A Mighty Wind is a joke stretched too far and too thin, from the team behind essential 'rockumentary' This Is Spinal Tap and much-praised Best In Show. An improvisational comedy which carries the germ of a good idea, it hinges on a memorial concert held for an inspirational record executive, from the acts whose names he made. Broad targets are duly hit in a gentle spoof of the folk scene from co-writer/director Christopher Guest. Simply, it isn't funny enough.
The genius behind Spinal Tap was how it took music cliches and bumped up them up "one louder" - capturing the truth of heavy rock but heightening it for humour. Thus there were songs - about big bottomed gals ("My baby fits me like a flesh tuxedo...") and sex farms ("Scratching in your henhouse/Sniffing at your feedbag..."), which felt both real and preposterous.
But the folk scene is almost self-satirising, with its beardy-weirdy artists and twee trimmings. It takes no great comic gift to recognise its oddities, and the songs crafted by Guest and co are, if anything, too good to be funny. This affords a rare moment of poignancy as long-split 60s singers Mitch and Mickey (Eugene Levy and Catherine O'Hara) recapture their youth warbling A Kiss At The End Of The Rainbow, but it means laughs are in short supply.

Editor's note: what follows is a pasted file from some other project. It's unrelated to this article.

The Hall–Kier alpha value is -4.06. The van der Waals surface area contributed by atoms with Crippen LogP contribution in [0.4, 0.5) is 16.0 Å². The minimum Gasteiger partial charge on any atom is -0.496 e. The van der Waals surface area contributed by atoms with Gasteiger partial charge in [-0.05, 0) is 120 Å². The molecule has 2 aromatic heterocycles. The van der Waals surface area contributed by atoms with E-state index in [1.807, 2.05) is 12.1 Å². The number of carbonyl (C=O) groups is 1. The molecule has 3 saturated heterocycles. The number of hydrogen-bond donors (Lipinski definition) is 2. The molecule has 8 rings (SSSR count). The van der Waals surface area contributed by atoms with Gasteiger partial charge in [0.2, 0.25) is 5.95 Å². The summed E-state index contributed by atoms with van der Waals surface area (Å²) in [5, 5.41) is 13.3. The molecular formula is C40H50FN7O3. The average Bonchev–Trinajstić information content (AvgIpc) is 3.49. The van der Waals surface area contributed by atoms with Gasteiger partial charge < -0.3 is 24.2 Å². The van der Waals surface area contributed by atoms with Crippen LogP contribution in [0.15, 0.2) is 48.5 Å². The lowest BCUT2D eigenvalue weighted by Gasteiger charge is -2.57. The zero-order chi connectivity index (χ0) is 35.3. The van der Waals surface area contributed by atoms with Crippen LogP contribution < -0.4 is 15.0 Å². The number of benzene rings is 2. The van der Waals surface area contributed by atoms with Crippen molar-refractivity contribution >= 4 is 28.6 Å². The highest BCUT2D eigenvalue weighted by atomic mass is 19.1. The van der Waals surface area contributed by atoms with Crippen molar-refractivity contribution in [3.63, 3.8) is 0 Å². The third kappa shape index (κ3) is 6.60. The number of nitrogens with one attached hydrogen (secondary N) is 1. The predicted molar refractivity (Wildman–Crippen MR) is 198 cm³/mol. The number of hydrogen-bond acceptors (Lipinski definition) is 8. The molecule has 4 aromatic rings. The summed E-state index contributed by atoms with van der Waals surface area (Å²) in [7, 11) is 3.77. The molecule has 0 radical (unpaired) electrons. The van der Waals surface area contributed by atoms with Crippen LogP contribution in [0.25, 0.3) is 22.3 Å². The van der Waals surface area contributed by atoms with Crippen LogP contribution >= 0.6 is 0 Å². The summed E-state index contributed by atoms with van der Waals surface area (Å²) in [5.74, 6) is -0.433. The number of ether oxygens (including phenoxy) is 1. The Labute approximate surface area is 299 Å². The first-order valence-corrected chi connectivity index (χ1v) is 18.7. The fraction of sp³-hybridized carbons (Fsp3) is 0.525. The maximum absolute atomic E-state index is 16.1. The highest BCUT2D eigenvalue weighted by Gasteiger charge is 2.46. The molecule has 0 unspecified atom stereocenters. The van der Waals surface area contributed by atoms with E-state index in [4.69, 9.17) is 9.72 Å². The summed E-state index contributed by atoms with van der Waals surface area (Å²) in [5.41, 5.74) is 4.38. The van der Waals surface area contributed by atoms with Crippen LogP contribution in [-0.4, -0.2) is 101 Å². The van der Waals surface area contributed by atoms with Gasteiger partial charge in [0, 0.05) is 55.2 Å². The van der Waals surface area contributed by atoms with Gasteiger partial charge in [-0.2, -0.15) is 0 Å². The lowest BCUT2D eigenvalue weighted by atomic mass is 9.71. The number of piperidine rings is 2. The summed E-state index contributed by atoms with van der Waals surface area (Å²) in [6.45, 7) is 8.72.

"RENT SPINAL TAP INSTEAD"
Harry Shearer is brilliantly deadpan as the boom-voiced bassist of The Folksmen, while Fred Willard (the commentator in Best In Show) excels as a small-time manager living off the catchphrases of his failed TV show.
Don Lake gives an honest turn as the son who couldn't stand his father's folk obsession, and Jane Lynch impresses as newly-found folkster Mrs Bohner. But her name is a limp gag about a porn star past, suggesting the level of invention on offer. This is cheap, and worse: not funny. Rent Spinal Tap instead. A Mighty Wind won't blow you away.